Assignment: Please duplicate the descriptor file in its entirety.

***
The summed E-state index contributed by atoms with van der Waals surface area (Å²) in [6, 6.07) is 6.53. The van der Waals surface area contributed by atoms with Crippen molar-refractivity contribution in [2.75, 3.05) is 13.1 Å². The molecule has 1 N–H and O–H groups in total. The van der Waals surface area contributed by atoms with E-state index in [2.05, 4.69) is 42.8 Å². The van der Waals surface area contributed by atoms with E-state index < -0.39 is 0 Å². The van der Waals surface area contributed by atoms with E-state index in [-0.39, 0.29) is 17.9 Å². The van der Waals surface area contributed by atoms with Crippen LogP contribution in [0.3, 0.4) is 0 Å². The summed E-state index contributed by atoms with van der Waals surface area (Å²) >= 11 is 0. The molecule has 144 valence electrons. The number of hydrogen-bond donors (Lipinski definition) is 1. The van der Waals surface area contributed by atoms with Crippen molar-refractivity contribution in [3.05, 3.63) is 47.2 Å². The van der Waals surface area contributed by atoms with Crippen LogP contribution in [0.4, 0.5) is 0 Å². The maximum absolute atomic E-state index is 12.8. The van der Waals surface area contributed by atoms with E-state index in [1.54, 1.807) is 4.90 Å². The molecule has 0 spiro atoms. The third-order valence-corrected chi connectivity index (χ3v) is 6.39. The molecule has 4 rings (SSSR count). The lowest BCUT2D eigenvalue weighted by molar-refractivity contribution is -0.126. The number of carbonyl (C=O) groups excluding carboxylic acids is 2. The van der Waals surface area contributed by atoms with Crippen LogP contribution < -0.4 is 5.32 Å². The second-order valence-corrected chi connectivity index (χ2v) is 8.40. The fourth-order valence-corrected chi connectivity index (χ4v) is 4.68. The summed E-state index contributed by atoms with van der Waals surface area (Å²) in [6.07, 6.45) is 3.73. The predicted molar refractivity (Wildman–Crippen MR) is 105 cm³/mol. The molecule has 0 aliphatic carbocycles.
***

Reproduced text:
The summed E-state index contributed by atoms with van der Waals surface area (Å²) in [6, 6.07) is 6.53. The van der Waals surface area contributed by atoms with Crippen molar-refractivity contribution in [2.75, 3.05) is 13.1 Å². The molecule has 1 N–H and O–H groups in total. The van der Waals surface area contributed by atoms with E-state index in [2.05, 4.69) is 42.8 Å². The van der Waals surface area contributed by atoms with E-state index < -0.39 is 0 Å². The van der Waals surface area contributed by atoms with E-state index in [-0.39, 0.29) is 17.9 Å². The van der Waals surface area contributed by atoms with Crippen LogP contribution in [0.3, 0.4) is 0 Å². The summed E-state index contributed by atoms with van der Waals surface area (Å²) >= 11 is 0. The molecule has 144 valence electrons. The number of hydrogen-bond donors (Lipinski definition) is 1. The van der Waals surface area contributed by atoms with Crippen molar-refractivity contribution in [3.05, 3.63) is 47.2 Å². The van der Waals surface area contributed by atoms with Crippen LogP contribution in [0.4, 0.5) is 0 Å². The maximum absolute atomic E-state index is 12.8. The van der Waals surface area contributed by atoms with E-state index in [1.54, 1.807) is 4.90 Å². The molecule has 0 spiro atoms. The third-order valence-corrected chi connectivity index (χ3v) is 6.39. The molecule has 4 rings (SSSR count). The lowest BCUT2D eigenvalue weighted by molar-refractivity contribution is -0.126. The number of carbonyl (C=O) groups excluding carboxylic acids is 2. The van der Waals surface area contributed by atoms with Crippen LogP contribution < -0.4 is 5.32 Å². The second-order valence-corrected chi connectivity index (χ2v) is 8.40. The fourth-order valence-corrected chi connectivity index (χ4v) is 4.68. The summed E-state index contributed by atoms with van der Waals surface area (Å²) in [6.07, 6.45) is 3.73. The predicted molar refractivity (Wildman–Crippen MR) is 105 cm³/mol. The molecule has 0 aliphatic carbocycles.